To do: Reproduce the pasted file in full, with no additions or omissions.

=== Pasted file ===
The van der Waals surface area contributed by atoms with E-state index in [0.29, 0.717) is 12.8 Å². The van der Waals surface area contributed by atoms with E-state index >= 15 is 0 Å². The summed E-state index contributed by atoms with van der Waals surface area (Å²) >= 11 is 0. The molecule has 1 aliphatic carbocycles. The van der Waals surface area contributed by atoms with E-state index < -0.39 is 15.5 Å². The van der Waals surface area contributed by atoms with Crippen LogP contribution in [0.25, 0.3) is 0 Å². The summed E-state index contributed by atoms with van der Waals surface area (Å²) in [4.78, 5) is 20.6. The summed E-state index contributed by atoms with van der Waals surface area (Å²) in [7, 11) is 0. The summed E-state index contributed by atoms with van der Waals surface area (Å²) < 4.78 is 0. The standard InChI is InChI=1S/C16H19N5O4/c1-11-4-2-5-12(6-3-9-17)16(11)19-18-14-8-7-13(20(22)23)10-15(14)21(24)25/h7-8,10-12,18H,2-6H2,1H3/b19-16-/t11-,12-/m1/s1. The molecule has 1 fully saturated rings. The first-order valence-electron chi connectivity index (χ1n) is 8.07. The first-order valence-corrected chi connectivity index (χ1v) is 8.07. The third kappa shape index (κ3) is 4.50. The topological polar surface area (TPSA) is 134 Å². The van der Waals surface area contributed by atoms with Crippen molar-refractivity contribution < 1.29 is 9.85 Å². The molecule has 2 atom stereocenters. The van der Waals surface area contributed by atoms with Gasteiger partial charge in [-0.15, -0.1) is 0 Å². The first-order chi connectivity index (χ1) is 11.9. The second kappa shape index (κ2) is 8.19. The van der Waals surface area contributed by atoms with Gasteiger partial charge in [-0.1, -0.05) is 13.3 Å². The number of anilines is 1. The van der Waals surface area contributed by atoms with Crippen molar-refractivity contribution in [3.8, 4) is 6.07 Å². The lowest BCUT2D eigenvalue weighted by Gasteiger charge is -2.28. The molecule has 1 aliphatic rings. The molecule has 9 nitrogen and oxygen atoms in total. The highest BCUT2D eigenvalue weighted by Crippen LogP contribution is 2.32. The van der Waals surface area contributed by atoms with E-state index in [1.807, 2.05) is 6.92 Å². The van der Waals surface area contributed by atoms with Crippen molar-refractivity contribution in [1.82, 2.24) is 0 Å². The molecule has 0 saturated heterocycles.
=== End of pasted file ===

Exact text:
The van der Waals surface area contributed by atoms with E-state index in [0.29, 0.717) is 12.8 Å². The van der Waals surface area contributed by atoms with E-state index >= 15 is 0 Å². The summed E-state index contributed by atoms with van der Waals surface area (Å²) >= 11 is 0. The molecule has 1 aliphatic carbocycles. The van der Waals surface area contributed by atoms with E-state index < -0.39 is 15.5 Å². The van der Waals surface area contributed by atoms with Crippen LogP contribution in [0.25, 0.3) is 0 Å². The summed E-state index contributed by atoms with van der Waals surface area (Å²) in [4.78, 5) is 20.6. The summed E-state index contributed by atoms with van der Waals surface area (Å²) in [7, 11) is 0. The summed E-state index contributed by atoms with van der Waals surface area (Å²) < 4.78 is 0. The standard InChI is InChI=1S/C16H19N5O4/c1-11-4-2-5-12(6-3-9-17)16(11)19-18-14-8-7-13(20(22)23)10-15(14)21(24)25/h7-8,10-12,18H,2-6H2,1H3/b19-16-/t11-,12-/m1/s1. The molecule has 1 fully saturated rings. The first-order valence-electron chi connectivity index (χ1n) is 8.07. The first-order valence-corrected chi connectivity index (χ1v) is 8.07. The third kappa shape index (κ3) is 4.50. The topological polar surface area (TPSA) is 134 Å². The van der Waals surface area contributed by atoms with Crippen molar-refractivity contribution < 1.29 is 9.85 Å². The molecule has 2 atom stereocenters. The van der Waals surface area contributed by atoms with Gasteiger partial charge in [-0.15, -0.1) is 0 Å². The first-order chi connectivity index (χ1) is 11.9. The second kappa shape index (κ2) is 8.19. The van der Waals surface area contributed by atoms with Gasteiger partial charge in [-0.1, -0.05) is 13.3 Å². The number of anilines is 1. The van der Waals surface area contributed by atoms with Crippen molar-refractivity contribution in [3.8, 4) is 6.07 Å². The lowest BCUT2D eigenvalue weighted by Gasteiger charge is -2.28. The molecule has 1 aliphatic rings. The molecule has 9 nitrogen and oxygen atoms in total. The highest BCUT2D eigenvalue weighted by Crippen LogP contribution is 2.32. The van der Waals surface area contributed by atoms with E-state index in [1.807, 2.05) is 6.92 Å². The van der Waals surface area contributed by atoms with Crippen molar-refractivity contribution in [1.82, 2.24) is 0 Å². The molecule has 0 saturated heterocycles.